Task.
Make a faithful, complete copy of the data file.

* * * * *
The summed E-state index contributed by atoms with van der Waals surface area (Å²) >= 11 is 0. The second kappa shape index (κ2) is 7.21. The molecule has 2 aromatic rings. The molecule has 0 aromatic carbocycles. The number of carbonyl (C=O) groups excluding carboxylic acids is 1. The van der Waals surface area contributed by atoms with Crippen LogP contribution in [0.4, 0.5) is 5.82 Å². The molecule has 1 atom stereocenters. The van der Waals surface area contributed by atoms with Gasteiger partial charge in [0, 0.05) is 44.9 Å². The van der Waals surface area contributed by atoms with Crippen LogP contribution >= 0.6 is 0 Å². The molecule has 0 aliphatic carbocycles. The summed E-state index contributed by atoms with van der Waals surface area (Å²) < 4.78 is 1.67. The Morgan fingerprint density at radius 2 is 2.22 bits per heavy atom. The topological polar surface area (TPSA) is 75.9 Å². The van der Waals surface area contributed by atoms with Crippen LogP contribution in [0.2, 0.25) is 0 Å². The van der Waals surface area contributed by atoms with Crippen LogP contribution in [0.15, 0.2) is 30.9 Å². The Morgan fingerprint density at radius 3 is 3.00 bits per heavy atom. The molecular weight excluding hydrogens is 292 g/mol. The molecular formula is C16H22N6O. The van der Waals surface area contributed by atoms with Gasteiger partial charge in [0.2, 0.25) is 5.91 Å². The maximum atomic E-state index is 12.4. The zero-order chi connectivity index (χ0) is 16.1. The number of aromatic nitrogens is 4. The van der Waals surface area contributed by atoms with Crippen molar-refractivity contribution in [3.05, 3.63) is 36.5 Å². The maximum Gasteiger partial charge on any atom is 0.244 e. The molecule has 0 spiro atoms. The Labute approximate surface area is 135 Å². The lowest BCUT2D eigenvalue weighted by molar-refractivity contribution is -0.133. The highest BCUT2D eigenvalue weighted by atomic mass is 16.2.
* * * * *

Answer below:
The summed E-state index contributed by atoms with van der Waals surface area (Å²) >= 11 is 0. The second kappa shape index (κ2) is 7.21. The molecule has 2 aromatic rings. The molecule has 0 aromatic carbocycles. The number of carbonyl (C=O) groups excluding carboxylic acids is 1. The van der Waals surface area contributed by atoms with Crippen LogP contribution in [0.4, 0.5) is 5.82 Å². The molecule has 1 atom stereocenters. The van der Waals surface area contributed by atoms with Gasteiger partial charge in [0, 0.05) is 44.9 Å². The van der Waals surface area contributed by atoms with Crippen LogP contribution >= 0.6 is 0 Å². The molecule has 0 aliphatic carbocycles. The summed E-state index contributed by atoms with van der Waals surface area (Å²) < 4.78 is 1.67. The Morgan fingerprint density at radius 2 is 2.22 bits per heavy atom. The topological polar surface area (TPSA) is 75.9 Å². The van der Waals surface area contributed by atoms with Crippen LogP contribution in [0.2, 0.25) is 0 Å². The van der Waals surface area contributed by atoms with Crippen LogP contribution in [0.15, 0.2) is 30.9 Å². The Morgan fingerprint density at radius 3 is 3.00 bits per heavy atom. The molecular weight excluding hydrogens is 292 g/mol. The molecular formula is C16H22N6O. The van der Waals surface area contributed by atoms with Gasteiger partial charge in [0.2, 0.25) is 5.91 Å². The maximum atomic E-state index is 12.4. The zero-order chi connectivity index (χ0) is 16.1. The number of aromatic nitrogens is 4. The van der Waals surface area contributed by atoms with Crippen molar-refractivity contribution in [3.05, 3.63) is 36.5 Å². The maximum Gasteiger partial charge on any atom is 0.244 e. The molecule has 0 spiro atoms. The Labute approximate surface area is 135 Å². The lowest BCUT2D eigenvalue weighted by molar-refractivity contribution is -0.133. The highest BCUT2D eigenvalue weighted by atomic mass is 16.2.